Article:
The British Broadcasting Corp. has conducted at least two phone interviews with Mohammed in the past week, though it was not clear whether either of those calls was used to track him down.

In one of the interviews, Mohammed acknowledged foreigners were living in the tribal areas, but denied that they were terrorists.

``Those foreigners who are living here are not terrorists - rather they are mujahedeen (holy warriors) who took part in the Afghan jihad,'' he said, a reference to the U.S.-backed war in the 1980s to drive the Soviet Union out of Afghanistan.

Sultan would not confirm whether Mohammed was traced through a satellite phone call.

It was not clear if the United States was involved in the effort to track Mohammed. Pakistan is thought to lack the sophisticated satellite technology necessary for such phone intercepts and acknowledges that it sometimes receives ``technical help'' from the Americans.

Mohammed's death was a major victory for the Pakistani army, which has been embarrassed by heavy losses in fighting with the militants, who are thought to enjoy protection from some tribes along the border.

The United States military, pursuing al-Qaida on the Afghan side of the border, has been pressing hard for Islamabad to step up military activity in Waziristan. The area is considered a possible hideout for al-Qaida chief Osama bin Laden, though there is no hard intelligence on his whereabouts.

``We are confident that this killing of Nek Mohammed will help the ongoing operation in South Waziristan, and counter the threat of terrorism in other parts of the country,'' Interior Minister Faisal Saleh Hayyat told lawmakers on Friday.

About 70 foreign militants have been killed in South Waziristan since June 9, when the army launched the latest offensive against them, he said, adding that the operation will continue until the last terror suspect is killed. Seventeen soldiers have also died.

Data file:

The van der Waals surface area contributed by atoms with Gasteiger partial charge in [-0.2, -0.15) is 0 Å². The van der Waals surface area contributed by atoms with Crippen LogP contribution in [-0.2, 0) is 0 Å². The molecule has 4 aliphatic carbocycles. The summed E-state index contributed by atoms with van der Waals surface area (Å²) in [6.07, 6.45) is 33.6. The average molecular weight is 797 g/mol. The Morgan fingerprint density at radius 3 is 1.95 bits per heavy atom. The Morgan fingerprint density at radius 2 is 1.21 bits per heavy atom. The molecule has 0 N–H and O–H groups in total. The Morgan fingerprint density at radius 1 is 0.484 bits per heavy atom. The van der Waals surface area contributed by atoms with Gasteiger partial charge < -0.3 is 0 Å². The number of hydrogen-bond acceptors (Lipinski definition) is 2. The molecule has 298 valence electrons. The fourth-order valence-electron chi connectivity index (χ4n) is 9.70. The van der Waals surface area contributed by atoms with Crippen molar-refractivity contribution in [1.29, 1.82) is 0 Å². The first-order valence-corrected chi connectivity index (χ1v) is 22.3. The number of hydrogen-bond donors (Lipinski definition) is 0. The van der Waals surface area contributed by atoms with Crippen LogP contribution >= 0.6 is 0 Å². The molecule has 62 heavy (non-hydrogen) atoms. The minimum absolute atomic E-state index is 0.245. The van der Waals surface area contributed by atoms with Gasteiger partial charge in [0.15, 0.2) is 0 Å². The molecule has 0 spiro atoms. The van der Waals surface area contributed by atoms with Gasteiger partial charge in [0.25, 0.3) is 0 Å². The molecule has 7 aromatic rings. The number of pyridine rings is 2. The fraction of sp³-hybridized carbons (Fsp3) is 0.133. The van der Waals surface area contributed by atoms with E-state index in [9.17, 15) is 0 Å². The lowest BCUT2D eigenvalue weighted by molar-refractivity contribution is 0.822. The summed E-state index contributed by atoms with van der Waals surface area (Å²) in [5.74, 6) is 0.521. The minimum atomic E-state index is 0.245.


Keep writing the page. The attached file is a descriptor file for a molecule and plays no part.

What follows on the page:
Mohammed's men are responsible for several deadly ambushes against the army and led a group of heavily armed holdouts during a March standoff that left more than 120 people dead.

He later agreed to cooperate with authorities, but reneged on promises to turn over foreign fighters, prompting the latest round of hostilities.

Mohammed apparently was staying in the home of another tribal leader, Sher Zaman, when the army helicopters attacked late Thursday. Residents said two of Zaman's grown-up sons, his grandson and an associate of Mohammed also were killed.

The security official said two of those killed in the attack in the town of Pir Bagh were foreigners, but their identities were not known. They did not appear to be senior al-Qaida leaders.

Sultan said Pakistani forces were the ones who killed Mohammed. He said local reports that an unmanned U.S. aircraft may have fired the missile were ``absurd.''

Mohammed's body was taken to his village of Kaloosha, about six miles west of Wana, where thousands of people attended his funeral on Friday.

In the March assault, Pakistani troops were surprised on the first day, suffering heavy casualties and allowing hundreds of suspects to flee.

Government officials had said they believed a high-ranking al-Qaida operative - possibly bin Laden deputy Ayman al-Zawahri - was surrounded in the March attack, but no senior leaders were found. An Uzbek militant, Tahir Yuldash, reportedly was wounded in the assault, but he got away.

Pakistan, a key ally of the United States in its war on terror, has launched several operations in South Waziristan in the past year to flush out suspected al-Qaida militants. Hundreds of foreign fighters - including Arabs, Central Asians and Afghans, are still believed to be hiding there.

----

Associated Press reporter Munir Ahmad contributed to this report from Islamabad, Pakistan.

Guardian Unlimited © Guardian Newspapers Limited 2004


36 posted on 06/18/2004 8:00:56 AM PDT by Valin (This was only a test; if this had been a real emergency, you'd be dead.)
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To: Valin

This is great news all around, but I like the "absurd" version best of all!


37 posted on 06/18/2004 8:03:41 AM PDT by Cap Huff
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To: Cap Huff

Here is an "absurd" predator:http://www.fas.org/irp/program/collect/predator.htm


38 posted on 06/18/2004 8:10:57 AM PDT by AdmSmith
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To: AdmSmith

39 posted on 06/18/2004 8:12:58 AM PDT by AdmSmith
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To: Cap Huff

"In one of the interviews, Mohammed acknowledged foreigners were living in the tribal areas, but denied that they were terrorists."

Can we say tourists?


40 posted on 06/18/2004 8:23:27 AM PDT by Valin (This was only a test; if this had been a real emergency, you'd be dead.)
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To: Valin
Perhaps fellow travelers?
41 posted on 06/18/2004 8:33:21 AM PDT by AdmSmith
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To: AdmSmith